The danger of nuclear weapons being used in warfare would be reduced if one condition prevalent in the world for a long time could be removed. The condition is the presumed Soviet superiority over NATO in conventional weapons in Central Europe.
This has led to the assumption that the NATO allies would be forced to use nuclear weapons to defend Europe. Either NATO would use nuclear weapons or Western Europe would be overrun by Soviet armies and taken over by Moscow.
But to use even one nuclear weapon to break up a Soviet offensive into Western Europe would presumably lead to a nuclear response. This in turn could lead to a general nuclear exchange. This would mean enormous destruction to everyone involved, including the United States.
But such calculations would be altered if NATO could defend itself by conventional weapons without using ''nukes.''
If that ability were obvious to all, the danger of nuclear weapons being used would descend.
Indeed, if NATO could achieve recognized defensive capability it would possess the biggest deterrent of all.
The Soviets would be deterred from even thinking of trying an offensive into Western Europe if they knew in advance that their offensive power could be stopped in its tracks by conventional, nonnuclear weapons.
Is this idea merely wishful thinking, or a serious possibility?
The question is so important that in the fall of 1981 a study group was assembled under the aegis of the American National Academy of Arts and Sciences. The members were chosen for balance in two different ways. The group was made up roughly of one-third persons from the US, one-third from Britain, and the other third from West Germany, with one Norwegian added.
It was divided roughly by thirds in a second category; one-third military experts (several on active service), a third foreign policy experts, and the last third political experts.
The work has been going on ever since. This week the result is ready for anyone to read.
It is in the form of a 250-page book titled ''Strengthening Conventional Deterrence in Europe,'' published by St. Martin's Press in New York. It should be in major bookstores or available to them from yesterday at $9.95.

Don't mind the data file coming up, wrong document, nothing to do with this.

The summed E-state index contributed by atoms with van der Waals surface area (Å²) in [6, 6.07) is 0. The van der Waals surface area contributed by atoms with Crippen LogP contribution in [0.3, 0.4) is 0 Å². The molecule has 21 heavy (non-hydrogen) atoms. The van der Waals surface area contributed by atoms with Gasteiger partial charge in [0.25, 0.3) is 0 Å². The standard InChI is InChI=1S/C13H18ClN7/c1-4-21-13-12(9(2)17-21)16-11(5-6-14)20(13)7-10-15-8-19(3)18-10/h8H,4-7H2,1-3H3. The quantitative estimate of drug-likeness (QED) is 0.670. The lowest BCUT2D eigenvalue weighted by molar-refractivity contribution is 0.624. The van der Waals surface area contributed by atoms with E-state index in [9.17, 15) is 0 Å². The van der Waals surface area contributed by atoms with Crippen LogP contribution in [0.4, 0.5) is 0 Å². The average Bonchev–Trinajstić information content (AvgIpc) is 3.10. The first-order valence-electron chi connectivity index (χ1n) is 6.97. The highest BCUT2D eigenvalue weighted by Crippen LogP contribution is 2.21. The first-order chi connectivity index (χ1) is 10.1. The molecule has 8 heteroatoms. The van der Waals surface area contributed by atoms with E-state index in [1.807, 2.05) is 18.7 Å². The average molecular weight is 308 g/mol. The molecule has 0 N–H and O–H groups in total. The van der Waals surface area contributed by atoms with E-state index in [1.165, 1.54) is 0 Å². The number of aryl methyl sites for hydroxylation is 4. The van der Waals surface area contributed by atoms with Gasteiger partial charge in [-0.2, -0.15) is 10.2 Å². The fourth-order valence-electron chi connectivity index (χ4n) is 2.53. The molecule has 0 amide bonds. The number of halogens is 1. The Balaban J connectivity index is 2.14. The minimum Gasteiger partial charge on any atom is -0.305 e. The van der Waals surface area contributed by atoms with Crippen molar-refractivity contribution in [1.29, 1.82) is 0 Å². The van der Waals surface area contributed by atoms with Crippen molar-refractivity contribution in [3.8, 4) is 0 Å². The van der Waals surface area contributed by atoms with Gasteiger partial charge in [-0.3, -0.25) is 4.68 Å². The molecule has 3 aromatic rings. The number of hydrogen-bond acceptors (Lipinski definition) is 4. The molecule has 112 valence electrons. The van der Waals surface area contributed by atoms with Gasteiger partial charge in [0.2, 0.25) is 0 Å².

The conclusion is encouraging.
The report finds that the weapons necessary to make NATO defensible without using ''nukes'' exist either already in production or nearing readiness for production. The cost is not prohibitive. It would cost somewhere between $1.5 billion and $2.5 billion a year over a 10-year period, in addition to existing NATO budgets.
The end result would be the ability to smother or strangle a Soviet offensive at the outset by attacking Soviet rear area command posts, communications, supply routes, and airfields at the start of hostilities.
This, the report says, would require 900 medium-range, nonnuclear missiles to attack Soviet main operating bases and line of supply ''choke points'' in rear areas. Second, it estimates at 5,000 the number of nonnuclear missiles armed with ''smart'' warheads ''for the interdiction of follow-on echelons.'' Then, for the ''close-in battle'' they propose ''some 1,000 salvos of multiple launch rocket systems with terminally guided warheads.''
The new defenses would not take forever to set up. The report says:
''We calculate that through decisive funding and imaginative, stable, and efficient planning and execution of procurement, the new technologies for the suppression of Warsaw Pact airbases and interdiction of choke points could be acquired and deployed in 1986; and that those designed for the disruption of Warsaw Pact follow-on forces could be made effectively available by 1984.''
The history of warfare has often recorded a shift in advantage from defense to offense. The machine gun in World War I gave a decided new advantage to the defense. Four years of trench warfare proved the point.
The tank and air power in World War II transferred the advantage to the offense.
The report on new means to conventional deterrence suggests that the new high technology weapons now available would once again reverse the advantage. The Soviets have been perfecting an offensive force capable of delivering a sudden, shock blow which, in Soviet military theory, might paralyze NATO and secure a military decision before NATO could react.
Anyone seriously interested in knowing why this need not be so should read this report.